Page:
The selection of victim groups in hate-crime legislation
Author Joanna Botha
Affiliations: Associate Professor in Public Law, Nelson Mandela University
Source: South African Law Journal, Volume 136 Issue 4, p. 781-810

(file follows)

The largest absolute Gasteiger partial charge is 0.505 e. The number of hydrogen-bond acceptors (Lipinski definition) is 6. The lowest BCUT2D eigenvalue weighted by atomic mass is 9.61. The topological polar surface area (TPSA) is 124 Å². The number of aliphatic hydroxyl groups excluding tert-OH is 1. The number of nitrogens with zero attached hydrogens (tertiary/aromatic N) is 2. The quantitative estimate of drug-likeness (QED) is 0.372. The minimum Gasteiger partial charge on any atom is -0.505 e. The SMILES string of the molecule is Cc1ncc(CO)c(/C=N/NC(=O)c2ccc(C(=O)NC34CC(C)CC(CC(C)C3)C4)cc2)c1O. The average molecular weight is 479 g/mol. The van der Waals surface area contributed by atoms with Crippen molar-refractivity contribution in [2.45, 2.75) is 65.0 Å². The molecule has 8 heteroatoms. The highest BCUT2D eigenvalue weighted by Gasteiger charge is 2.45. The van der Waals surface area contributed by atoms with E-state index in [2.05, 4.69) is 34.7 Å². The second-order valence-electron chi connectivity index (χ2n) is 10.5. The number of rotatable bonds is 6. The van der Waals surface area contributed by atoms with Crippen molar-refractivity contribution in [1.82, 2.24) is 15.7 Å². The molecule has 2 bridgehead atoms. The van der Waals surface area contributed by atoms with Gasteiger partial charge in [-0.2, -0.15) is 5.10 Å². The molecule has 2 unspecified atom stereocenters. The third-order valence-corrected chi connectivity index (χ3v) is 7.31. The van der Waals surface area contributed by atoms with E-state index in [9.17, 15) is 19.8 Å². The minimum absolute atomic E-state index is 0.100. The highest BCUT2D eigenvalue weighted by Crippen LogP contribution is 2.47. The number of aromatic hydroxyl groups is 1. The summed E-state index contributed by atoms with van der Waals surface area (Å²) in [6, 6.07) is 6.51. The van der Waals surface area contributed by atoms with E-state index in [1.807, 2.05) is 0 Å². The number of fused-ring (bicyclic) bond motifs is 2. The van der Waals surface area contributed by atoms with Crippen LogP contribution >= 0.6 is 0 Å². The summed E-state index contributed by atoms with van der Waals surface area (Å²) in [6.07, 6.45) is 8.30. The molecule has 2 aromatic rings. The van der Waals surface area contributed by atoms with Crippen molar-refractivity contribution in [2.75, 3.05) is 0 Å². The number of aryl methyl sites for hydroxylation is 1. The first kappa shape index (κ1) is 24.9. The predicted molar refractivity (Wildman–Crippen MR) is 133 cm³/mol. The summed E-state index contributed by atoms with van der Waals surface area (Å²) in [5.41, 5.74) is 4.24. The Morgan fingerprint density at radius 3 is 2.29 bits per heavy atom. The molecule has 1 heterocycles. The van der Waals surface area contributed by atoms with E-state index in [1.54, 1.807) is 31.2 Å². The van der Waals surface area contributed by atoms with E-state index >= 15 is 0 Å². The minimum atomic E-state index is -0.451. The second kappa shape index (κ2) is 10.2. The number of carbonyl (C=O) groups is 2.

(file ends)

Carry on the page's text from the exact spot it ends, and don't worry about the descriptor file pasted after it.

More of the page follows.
A hate crime is traditionally defined as a crime motivated by bias towards a particular group of persons based on the group’s protected characteristics. A key element is that the victim must be targeted based on his or her identity, with the victim belonging to groups of persons who are not valued by society, and often described as ‘the other’. The definition of a hate crime in a legislative provision is thus dependent on the identification of groups selected to be the victims of such crimes. The second version of South Africa’s Prevention and Combating of Hate Crimes and Hate Speech Bill was published in 2018. Section 3(1) of the Bill introduces the hate-crime concept into law and identifies a list of seventeen protected group characteristics. This article examines which groups of persons should be treated as deserving of protection in South Africa’s proposed hate crime regulatory framework. I argue for a principled approach that at its core appreciates the socio-legal context in which the phenomena of hate crime occur and the significance of group vulnerability. An added constraint is that the successful implementation of hate-crime legislation is an imperative. The hate-crime construct is new to South Africa and will serve a critically important purpose. An overly broad and unscientific legislative model creates the risk of unfavourable reception, an inability to implement, and problems with constitutional justification. For the South African context, it is recommended that the drafters make use of the concept of vulnerability to select group characteristics, coupled with an appropriately worded analogous grounds provision.